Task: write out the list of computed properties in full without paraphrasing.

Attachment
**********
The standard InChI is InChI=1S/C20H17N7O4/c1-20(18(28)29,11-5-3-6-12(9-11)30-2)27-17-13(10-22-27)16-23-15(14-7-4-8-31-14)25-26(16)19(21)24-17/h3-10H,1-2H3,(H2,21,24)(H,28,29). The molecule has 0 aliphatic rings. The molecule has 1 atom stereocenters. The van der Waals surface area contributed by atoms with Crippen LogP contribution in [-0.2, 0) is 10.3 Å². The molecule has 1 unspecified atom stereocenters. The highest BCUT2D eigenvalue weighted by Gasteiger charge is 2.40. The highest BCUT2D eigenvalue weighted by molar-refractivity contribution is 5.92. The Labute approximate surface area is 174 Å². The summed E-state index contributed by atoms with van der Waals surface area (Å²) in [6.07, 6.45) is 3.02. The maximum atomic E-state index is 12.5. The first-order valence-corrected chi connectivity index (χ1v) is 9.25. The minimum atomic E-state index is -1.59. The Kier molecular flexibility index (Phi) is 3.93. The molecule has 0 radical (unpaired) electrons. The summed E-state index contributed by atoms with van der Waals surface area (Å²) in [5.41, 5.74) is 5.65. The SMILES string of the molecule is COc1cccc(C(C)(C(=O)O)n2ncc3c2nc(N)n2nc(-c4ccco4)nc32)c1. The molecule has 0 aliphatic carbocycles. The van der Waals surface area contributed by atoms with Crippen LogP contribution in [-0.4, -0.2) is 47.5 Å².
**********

The standard InChI is InChI=1S/C20H17N7O4/c1-20(18(28)29,11-5-3-6-12(9-11)30-2)27-17-13(10-22-27)16-23-15(14-7-4-8-31-14)25-26(16)19(21)24-17/h3-10H,1-2H3,(H2,21,24)(H,28,29). The molecule has 0 aliphatic rings. The molecule has 1 atom stereocenters. The van der Waals surface area contributed by atoms with Crippen LogP contribution in [-0.2, 0) is 10.3 Å². The molecule has 1 unspecified atom stereocenters. The highest BCUT2D eigenvalue weighted by Gasteiger charge is 2.40. The highest BCUT2D eigenvalue weighted by molar-refractivity contribution is 5.92. The Labute approximate surface area is 174 Å². The summed E-state index contributed by atoms with van der Waals surface area (Å²) in [6.07, 6.45) is 3.02. The maximum atomic E-state index is 12.5. The first-order valence-corrected chi connectivity index (χ1v) is 9.25. The minimum atomic E-state index is -1.59. The Kier molecular flexibility index (Phi) is 3.93. The molecule has 0 radical (unpaired) electrons. The summed E-state index contributed by atoms with van der Waals surface area (Å²) in [5.41, 5.74) is 5.65. The SMILES string of the molecule is COc1cccc(C(C)(C(=O)O)n2ncc3c2nc(N)n2nc(-c4ccco4)nc32)c1. The molecule has 0 aliphatic carbocycles. The van der Waals surface area contributed by atoms with Crippen LogP contribution in [-0.4, -0.2) is 47.5 Å².